In 1985, her efforts culminated in the passing of Bill C-31, which amended the Indian Act to eliminate gender-based discrimination, allowing Indigenous women who married non-Indigenous men to retain their status.


Beyond this landmark victory, Lavell has served in various leadership roles, including as president of the Native Women’s Association of Canada, where she continued to advocate for the rights and welfare of Indigenous women and communities.


Jeannette Corbiere Lavell's enduring legacy is one of resilience and justice, embodying the struggle and triumphs of Indigenous women in the pursuit of equality and recognition.
















Jose Kusugak (1950-2011) was a highly influential Inuit leader whose work was critical in the creation of Nunavut. Born in Repulse Bay (now Naujaat), Kusugak's dedication to Inuit rights and self-governance shaped much of his life's work.


Kusugak's leadership emerged prominently during his tenure with Inuit Tapirisat of Canada (now Inuit Tapiriit Kanatami) starting in the 1970s. His advocacy focused on Inuit language and culture, and he played a crucial role in the Nunavut Land Claims Agreement, which laid the groundwork for the establishment of Nunavut.


In 1990, Kusugak became the president of Nunavut Tunngavik Incorporated (NTI) (now Inuit Tapiriit Kanatami), an organization responsible for ensuring the implementation of the land claims agreement. Under his leadership, NTI worked tirelessly to negotiate and secure the agreement's provisions, culminating in the creation of Nunavut on April 1, 1999. This historic event marked the first major change to Canada's political map since the incorporation of Newfoundland and Labrador in 1949.


Kusugak's contributions extended beyond political achievements. He was a passionate advocate for Inuit education and culture, promoting Inuit Qaujimajatuqangit (Traditional Knowledge) and the Inuktitut language. His legacy lives on in the thriving territory of Nunavut and in the continued efforts for Inuit self-determination and cultural preservation.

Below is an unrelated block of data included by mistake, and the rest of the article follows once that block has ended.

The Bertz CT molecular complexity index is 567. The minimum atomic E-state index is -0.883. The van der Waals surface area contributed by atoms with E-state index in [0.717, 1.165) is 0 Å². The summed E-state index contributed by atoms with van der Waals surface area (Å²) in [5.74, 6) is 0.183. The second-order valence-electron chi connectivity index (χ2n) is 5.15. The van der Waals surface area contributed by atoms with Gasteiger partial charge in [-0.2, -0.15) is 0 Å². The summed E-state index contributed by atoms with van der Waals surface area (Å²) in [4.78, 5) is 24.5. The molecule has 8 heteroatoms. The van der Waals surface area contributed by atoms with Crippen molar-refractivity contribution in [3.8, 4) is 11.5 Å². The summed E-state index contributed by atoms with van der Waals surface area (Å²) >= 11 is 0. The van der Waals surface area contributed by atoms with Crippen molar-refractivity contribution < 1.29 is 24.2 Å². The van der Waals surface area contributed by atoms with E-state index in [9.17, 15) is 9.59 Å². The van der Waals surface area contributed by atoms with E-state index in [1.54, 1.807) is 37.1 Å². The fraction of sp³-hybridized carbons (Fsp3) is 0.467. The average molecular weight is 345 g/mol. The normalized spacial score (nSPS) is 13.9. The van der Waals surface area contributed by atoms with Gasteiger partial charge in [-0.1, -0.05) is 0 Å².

Elijah Smith (1912-1991) was a prominent Champagne and Aishihik First Nations leader whose tireless advocacy advanced the self-government rights of Yukon First Nations. 


Smith's leadership came into national prominence in 1973 when he and other Yukon First Nations leaders presented the landmark document "Together Today for Our Children Tomorrow" to Prime Minister Pierre Trudeau. This historic manifesto outlined the grievances of Yukon First Nations and set forth their vision for self-determination, land rights, and cultural preservation. It marked the beginning of formal land claim negotiations between Yukon First Nations and the federal government.


As the founding president of the Yukon Native Brotherhood (Now Council for Yukon First Nations), Smith was instrumental in uniting Yukon First Nations and fostering a collective voice to advocate for their rights. His efforts culminated in the signing of the Umbrella Final Agreement in 1993, which laid the foundation for individual land claims agreements and self-government for eleven of the fourteen Yukon First Nations.


Smith's legacy is a testament to his unwavering commitment to justice and self-governance for Indigenous peoples. His work not only transformed the political landscape of the Yukon but also inspired future generations of Indigenous leaders to continue the pursuit of autonomy and cultural preservation.